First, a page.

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So Conceived and So Dedicated: Intellectual Life in the Civil War–Era North ed. by Lorien Foote and Kanisorn Wongsrichanalai (review)

So Conceived and So Dedicated: Intellectual Life in the Civil War–Era North ed. by Lorien Foote... other historians, such as Matthew Salafia and Adam Arenson, contend that commonalities united the region--and that a third, western, region did indeed exist in the antebellum period. In contrast, for example, Stanley Harrold argues in Border War: Fighting over Slavery before the Civil War (2010) that the antebellum Upper South and Lower North were "distinct societies" divided by the institution of slavery. Finally, Phillips engages with a third conundrum: when, how, and why the slave states that remained in the Union came to identify as southern and Confederate. Phillips identifies emancipation--combined with internal conflict and military intervention--as the catalyst that turned white middle border residents from proslavery Unionists or neutrals to Confederate sympathizers. Thus the antebellum consensus among white westerners was replaced by regional politics, turning postwar Kentucky and Missouri into southern states. Some limitations are to be expected in a book of such extensive geographic and chronological breadth. Because Phillips is focused on finding commonalities across the region, abolitionists, Republicans, and Unionists can feel at times like perpetual outsiders. Likewise, a focus on native-born white residents means African Americans and immigrants remain more peripheral to the narrative. Finally, because the most violent conflict, political upheaval, and social http://www.deepdyve.com/assets/images/DeepDyve-Logo-lg.png The Journal of the Civil War Era University of North Carolina Press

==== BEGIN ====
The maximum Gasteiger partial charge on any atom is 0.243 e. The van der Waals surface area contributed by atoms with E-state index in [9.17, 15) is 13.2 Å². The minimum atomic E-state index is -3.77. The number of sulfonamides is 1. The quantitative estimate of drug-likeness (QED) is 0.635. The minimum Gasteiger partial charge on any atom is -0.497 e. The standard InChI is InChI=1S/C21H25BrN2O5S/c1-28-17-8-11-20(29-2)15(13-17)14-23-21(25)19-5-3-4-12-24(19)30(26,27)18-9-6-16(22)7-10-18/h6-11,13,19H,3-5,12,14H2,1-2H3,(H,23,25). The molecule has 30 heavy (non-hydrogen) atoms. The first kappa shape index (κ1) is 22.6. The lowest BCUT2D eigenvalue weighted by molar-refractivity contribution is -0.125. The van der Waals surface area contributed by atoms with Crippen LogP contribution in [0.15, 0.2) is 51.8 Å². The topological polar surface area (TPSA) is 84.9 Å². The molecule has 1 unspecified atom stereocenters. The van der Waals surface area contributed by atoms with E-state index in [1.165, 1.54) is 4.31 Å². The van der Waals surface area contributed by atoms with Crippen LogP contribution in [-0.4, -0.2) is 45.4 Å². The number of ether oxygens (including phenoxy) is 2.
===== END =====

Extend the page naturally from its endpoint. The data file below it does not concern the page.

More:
So Conceived and So Dedicated: Intellectual Life in the Civil War–Era North ed. by Lorien Foote and Kanisorn Wongsrichanalai (review)

The Journal of the Civil War Era , Volume 7 (1) – Jan 26, 2017

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University of North Carolina Press
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Copyright @ The University of North Carolina Press
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2159-9807
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Abstract

other historians, such as Matthew Salafia and Adam Arenson, contend that commonalities united the region--and that a third, western, region did indeed exist in the antebellum period. In contrast, for example, Stanley Harrold argues in Border War: Fighting over Slavery before the Civil War (2010) that the antebellum Upper South and Lower North were "distinct societies" divided by the institution of slavery. Finally, Phillips engages with a third conundrum: when, how, and why the slave states that remained in the Union came to identify as southern and Confederate. Phillips identifies emancipation--combined with internal conflict and military intervention--as the catalyst that turned white middle border residents from proslavery Unionists or neutrals to Confederate sympathizers. Thus the antebellum consensus among white westerners was replaced by regional politics, turning postwar Kentucky and Missouri into southern states. Some limitations are to be expected in a book of such extensive geographic and chronological breadth. Because Phillips is focused on finding commonalities across the region, abolitionists, Republicans, and Unionists can feel at times like perpetual outsiders. Likewise, a focus on native-born white residents means African Americans and immigrants remain more peripheral to the narrative. Finally, because the most violent conflict, political upheaval, and social

Journal

The Journal of the Civil War EraUniversity of North Carolina Press

Published: Jan 26, 2017

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